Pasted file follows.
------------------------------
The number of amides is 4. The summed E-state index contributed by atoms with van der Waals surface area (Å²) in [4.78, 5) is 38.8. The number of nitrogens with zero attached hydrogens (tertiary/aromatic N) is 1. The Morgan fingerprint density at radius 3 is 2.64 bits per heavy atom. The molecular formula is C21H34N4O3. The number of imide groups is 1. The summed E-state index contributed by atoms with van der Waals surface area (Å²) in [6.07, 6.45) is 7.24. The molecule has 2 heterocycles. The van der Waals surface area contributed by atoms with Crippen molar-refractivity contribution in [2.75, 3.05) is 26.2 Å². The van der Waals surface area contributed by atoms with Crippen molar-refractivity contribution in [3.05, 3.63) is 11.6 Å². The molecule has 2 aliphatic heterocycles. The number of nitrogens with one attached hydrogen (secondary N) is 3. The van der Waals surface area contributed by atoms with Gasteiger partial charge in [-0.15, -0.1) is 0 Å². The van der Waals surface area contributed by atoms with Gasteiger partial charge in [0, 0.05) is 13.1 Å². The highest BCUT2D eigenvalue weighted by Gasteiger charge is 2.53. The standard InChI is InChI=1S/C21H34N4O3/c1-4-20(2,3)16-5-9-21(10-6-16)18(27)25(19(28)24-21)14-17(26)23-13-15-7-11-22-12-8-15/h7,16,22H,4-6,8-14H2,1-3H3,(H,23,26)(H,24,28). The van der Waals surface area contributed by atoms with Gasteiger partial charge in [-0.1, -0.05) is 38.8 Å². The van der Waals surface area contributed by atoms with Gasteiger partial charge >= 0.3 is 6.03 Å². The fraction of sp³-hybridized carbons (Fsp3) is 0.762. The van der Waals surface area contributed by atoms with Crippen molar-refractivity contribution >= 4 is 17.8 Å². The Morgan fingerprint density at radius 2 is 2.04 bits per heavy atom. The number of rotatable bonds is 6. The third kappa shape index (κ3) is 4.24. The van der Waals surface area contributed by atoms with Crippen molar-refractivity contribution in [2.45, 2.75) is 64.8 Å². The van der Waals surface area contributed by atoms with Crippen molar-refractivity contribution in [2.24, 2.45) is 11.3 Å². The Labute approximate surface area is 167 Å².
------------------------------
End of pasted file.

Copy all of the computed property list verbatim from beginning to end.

The number of amides is 4. The summed E-state index contributed by atoms with van der Waals surface area (Å²) in [4.78, 5) is 38.8. The number of nitrogens with zero attached hydrogens (tertiary/aromatic N) is 1. The Morgan fingerprint density at radius 3 is 2.64 bits per heavy atom. The molecular formula is C21H34N4O3. The number of imide groups is 1. The summed E-state index contributed by atoms with van der Waals surface area (Å²) in [6.07, 6.45) is 7.24. The molecule has 2 heterocycles. The van der Waals surface area contributed by atoms with Crippen molar-refractivity contribution in [2.75, 3.05) is 26.2 Å². The van der Waals surface area contributed by atoms with Crippen molar-refractivity contribution in [3.05, 3.63) is 11.6 Å². The molecule has 2 aliphatic heterocycles. The number of nitrogens with one attached hydrogen (secondary N) is 3. The van der Waals surface area contributed by atoms with Gasteiger partial charge in [-0.15, -0.1) is 0 Å². The van der Waals surface area contributed by atoms with Gasteiger partial charge in [0, 0.05) is 13.1 Å². The highest BCUT2D eigenvalue weighted by Gasteiger charge is 2.53. The standard InChI is InChI=1S/C21H34N4O3/c1-4-20(2,3)16-5-9-21(10-6-16)18(27)25(19(28)24-21)14-17(26)23-13-15-7-11-22-12-8-15/h7,16,22H,4-6,8-14H2,1-3H3,(H,23,26)(H,24,28). The van der Waals surface area contributed by atoms with Gasteiger partial charge in [-0.1, -0.05) is 38.8 Å². The van der Waals surface area contributed by atoms with Gasteiger partial charge >= 0.3 is 6.03 Å². The fraction of sp³-hybridized carbons (Fsp3) is 0.762. The van der Waals surface area contributed by atoms with Crippen molar-refractivity contribution >= 4 is 17.8 Å². The Morgan fingerprint density at radius 2 is 2.04 bits per heavy atom. The number of rotatable bonds is 6. The third kappa shape index (κ3) is 4.24. The van der Waals surface area contributed by atoms with Crippen molar-refractivity contribution in [2.45, 2.75) is 64.8 Å². The van der Waals surface area contributed by atoms with Crippen molar-refractivity contribution in [2.24, 2.45) is 11.3 Å². The Labute approximate surface area is 167 Å².